Several issues relating to worker safety and health have been alleged through the media and employee complaints since construction began. The Division of Safety and Occupational Health (division), within the Department of Industrial Relations, is responsible for enforcing California's health and safety standards. In the spring of 2004, approximately two years after Skyway construction started, it began an informal partnership with KFM allowing the division to conduct periodic compliance assistance inspections. These inspections represented additional access to the site beyond what the division normally would have under state law. To obtain this additional access, the division agreed that no citations would be issued if KFM promptly corrected unsafe conditions or procedures identified during these compliance assistance inspections.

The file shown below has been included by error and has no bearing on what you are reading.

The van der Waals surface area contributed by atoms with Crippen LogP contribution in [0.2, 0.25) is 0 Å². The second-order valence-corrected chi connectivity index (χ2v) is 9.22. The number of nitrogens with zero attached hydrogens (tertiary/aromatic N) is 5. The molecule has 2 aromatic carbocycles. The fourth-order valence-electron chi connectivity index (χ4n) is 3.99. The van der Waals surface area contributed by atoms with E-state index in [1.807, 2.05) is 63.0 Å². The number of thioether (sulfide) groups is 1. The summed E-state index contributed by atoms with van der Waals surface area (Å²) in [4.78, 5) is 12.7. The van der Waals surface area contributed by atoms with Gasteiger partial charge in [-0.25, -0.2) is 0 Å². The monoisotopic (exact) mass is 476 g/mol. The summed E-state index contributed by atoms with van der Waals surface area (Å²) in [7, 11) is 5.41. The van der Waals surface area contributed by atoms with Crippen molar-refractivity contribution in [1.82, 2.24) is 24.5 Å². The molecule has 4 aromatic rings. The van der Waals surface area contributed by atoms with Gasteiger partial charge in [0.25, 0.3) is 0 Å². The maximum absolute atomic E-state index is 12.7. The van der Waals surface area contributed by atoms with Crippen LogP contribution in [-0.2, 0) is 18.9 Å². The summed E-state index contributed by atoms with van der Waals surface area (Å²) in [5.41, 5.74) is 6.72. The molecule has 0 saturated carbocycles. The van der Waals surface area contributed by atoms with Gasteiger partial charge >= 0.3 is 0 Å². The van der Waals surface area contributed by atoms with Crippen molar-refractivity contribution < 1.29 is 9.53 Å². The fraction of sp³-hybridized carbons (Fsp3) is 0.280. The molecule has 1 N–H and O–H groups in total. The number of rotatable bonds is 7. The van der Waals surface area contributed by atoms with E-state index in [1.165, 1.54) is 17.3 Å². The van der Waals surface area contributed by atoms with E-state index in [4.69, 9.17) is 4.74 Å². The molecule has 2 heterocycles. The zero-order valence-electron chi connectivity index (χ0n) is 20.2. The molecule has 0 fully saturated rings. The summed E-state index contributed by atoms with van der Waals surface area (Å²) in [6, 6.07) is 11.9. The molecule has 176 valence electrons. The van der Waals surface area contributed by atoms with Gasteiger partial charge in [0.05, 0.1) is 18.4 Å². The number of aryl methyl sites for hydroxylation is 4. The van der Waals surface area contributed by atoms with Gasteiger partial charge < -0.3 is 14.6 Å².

KFM's reported injury rates for the Skyway were approximately one-fourth the average injury rate of prime contractors on other large Bay Area bridge projects and approximately one-fourth to slightly more than one-third the state and national rates for construction. However, the division does not have a process to verify the reasonable accuracy of employers' annual injury reports from which injury rates are calculated, because according to the division's acting chief, the division believes that with its finite resources it must focus on higher priorities. As of September 2005, KFM has recorded 23 injuries in its annual injury reports. Based on evidence available to us, there are indications of 15 alleged workplace injuries and an alleged illness that potentially meet recording criteria. Because there were conflicting positions presented to us by the sources we reviewed and because we are not the entity to make the determination of whether injuries or illnesses are recordable, we notified the division of our concerns and it informed us that it opened a formal investigation into the matter. KFM has a safety program that includes elements identified by safety experts as necessary to promote a safe worksite, but experts note that one element in its safety program—the use of financial or other incentives as rewards for a safe workplace—may lead to the underreporting of injuries.